While egg freezing does sound like the plot of Alien, it’s not too terrible of a process. However, it does require some prep work. When you decide to freeze your eggs, you spend the first month getting blood tests and completing ultrasounds to ensure you’re a good candidate. Once you are cleared to proceed, the actual procedure goes like this: roughly two weeks of hormone injections to produce multiple eggs, frequent trips to the fertility clinic where the ovaries are monitored, and, lastly, egg retrieval under mild sedation. Retrieving the eggs is like drawing blood… out of your vagina: "A needle goes into the ovary and the eggs get gently aspirated out," as PBS describes it.
Intrigued? That was the SparkNotes version of egg freezing, but Dr. Chenette also explained the exact process to me.
The first thing you’ll have to do is generate multiple eggs for retrieval; this phase lasts about ten days. Your doctor will prescribe fertility medications to stimulate follicle growth and produce multiple eggs, and, using a needle (a very fine needle, but a needle nonetheless), you’ll inject these medications just beneath your skin. To monitor the follicle growth and egg production, you’ll then be observed with ultrasounds and lab tests on a regular basis. Once the follicles are ready for retrieval, you’ll stop taking the fertility medication and switch to an ovulation trigger, a hormone that brings on the final phase of egg maturation. Egg retrieval – which is usually scheduled 36 hours after the ovulation trigger – is when the eggs are removed from your ovaries with a fine needle (there’s that needle again!) four hours before the predicted time of ovulation. The retrieval usually takes about 10-15 minutes while you’re under sedation. The retrieved eggs are then rapidly frozen and preserved until you need them.
After the retrieval, you’re home free. Due to the anesthesia, most clinics require someone to take you home where you’ll rest for the remainder of the day and continue business as usual the next day.
Now that you know how the process is done, how many times should you do it? If you want one child, you should only need to do one retrieval, but if you want a large family, then you should do more than one. The average retrieval yields ten to thirteen eggs and each group of six usually produces one reasonable attempt at pregnancy.
Where should a woman freeze her eggs?
Are specific clinics better than others? Is there a Yelp for fertility clinics? Dr. Chenette says the best place to go is wherever there’s an expert team with strong experience and success in both egg freezing and pregnancies: "A board certified reproductive endocrinologist should be providing your care, and a PhD embryologist with ten or more years of experience in the lab should be managing the eggs. A clinic should have excellent education resources and a well-organized patient intake and care system."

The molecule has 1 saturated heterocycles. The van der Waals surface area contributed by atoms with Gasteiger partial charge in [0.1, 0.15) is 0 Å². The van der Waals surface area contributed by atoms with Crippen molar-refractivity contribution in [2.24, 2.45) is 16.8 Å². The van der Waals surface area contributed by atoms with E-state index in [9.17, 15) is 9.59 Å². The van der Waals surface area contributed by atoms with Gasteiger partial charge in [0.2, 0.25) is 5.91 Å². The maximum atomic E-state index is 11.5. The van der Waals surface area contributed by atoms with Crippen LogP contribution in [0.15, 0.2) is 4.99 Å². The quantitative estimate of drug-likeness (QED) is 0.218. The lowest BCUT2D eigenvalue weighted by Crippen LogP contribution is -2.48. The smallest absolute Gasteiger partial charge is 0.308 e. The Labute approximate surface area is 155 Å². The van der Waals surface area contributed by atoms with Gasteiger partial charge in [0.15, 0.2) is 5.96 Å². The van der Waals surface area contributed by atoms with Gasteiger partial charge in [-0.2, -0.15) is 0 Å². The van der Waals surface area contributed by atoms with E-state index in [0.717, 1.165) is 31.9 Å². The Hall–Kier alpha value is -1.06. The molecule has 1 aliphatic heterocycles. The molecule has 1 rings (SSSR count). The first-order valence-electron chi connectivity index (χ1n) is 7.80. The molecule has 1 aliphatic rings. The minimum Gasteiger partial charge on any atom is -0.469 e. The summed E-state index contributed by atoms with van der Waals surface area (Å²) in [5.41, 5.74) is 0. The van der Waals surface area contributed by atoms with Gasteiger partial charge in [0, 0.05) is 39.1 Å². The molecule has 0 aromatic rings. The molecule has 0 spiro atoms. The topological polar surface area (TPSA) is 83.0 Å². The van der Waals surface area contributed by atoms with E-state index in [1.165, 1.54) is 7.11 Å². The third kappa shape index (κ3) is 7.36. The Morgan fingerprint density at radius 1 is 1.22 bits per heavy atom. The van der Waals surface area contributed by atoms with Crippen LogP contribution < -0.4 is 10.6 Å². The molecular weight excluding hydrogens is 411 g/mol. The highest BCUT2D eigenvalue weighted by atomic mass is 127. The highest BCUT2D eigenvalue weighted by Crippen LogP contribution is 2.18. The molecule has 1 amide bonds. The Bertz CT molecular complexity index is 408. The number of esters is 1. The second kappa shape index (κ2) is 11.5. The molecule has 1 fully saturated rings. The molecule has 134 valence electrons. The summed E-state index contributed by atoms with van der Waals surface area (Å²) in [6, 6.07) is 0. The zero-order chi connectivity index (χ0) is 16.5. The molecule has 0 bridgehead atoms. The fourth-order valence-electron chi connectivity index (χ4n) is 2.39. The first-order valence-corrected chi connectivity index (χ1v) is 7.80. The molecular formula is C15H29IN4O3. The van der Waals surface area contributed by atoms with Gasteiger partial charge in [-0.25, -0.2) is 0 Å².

You can also go to a party – say goodbye to Tupperware and Mary Kay and hello to fertility festivities! "Fertility companies and specialists are hosting egg freezing parties and other informational gatherings to encourage women to consider freezing their eggs as an ‘insurance policy,’ and in some cases offer Groupon-style discounts if they commit immediately."
Is egg freezing safe?
Although the surgical procedures are mostly safe and create babies just as healthy as if they were created the old-fashioned way, there are risks. The hormone shots carry a risk of ovarian hyperstimulation syndrome (OHSS) which can make some women ill or even prove fatal in extremely rare cases. Fortunately, OHSS occurs in less than 5 percent of women. Dr. Chenette says OHSS occurs when large numbers of follicles (more than 20) are stimulated, and that it’s more common in younger women who have polycystic ovary syndrome (PCOS) or irregular menstrual cycles. The hormones also cause mood swings and bloating. (For realz, though, what else is new? Mood swings and bloating are just another Tuesday night for typical woman thanks to all the side effects of every drug and birth control on the market and every heinous month of menstruation.)
How much does egg freezing cost?
Since most health insurance companies do not cover egg freezing (it’s considered an elective process like Botox or breast enhancements), expenses must be paid of out of pocket and can cost tens of thousands of dollars. If you live a big city, it will cost you more, but no matter where you live, it’s expensive as hell. Primarily, the Big C is the only way insurance companies pay up. In a CNN article, Dr. Jeffrey Steinberg said, "... if a woman is diagnosed with cancer or has to undergo surgery, radiation, chemotherapy or some sort of medical procedure that will render her infertile, we can usually get the insurance company to cover the process."
If you don’t have cancer (and hopefully you don’t and never will), here’s the cost breakdown: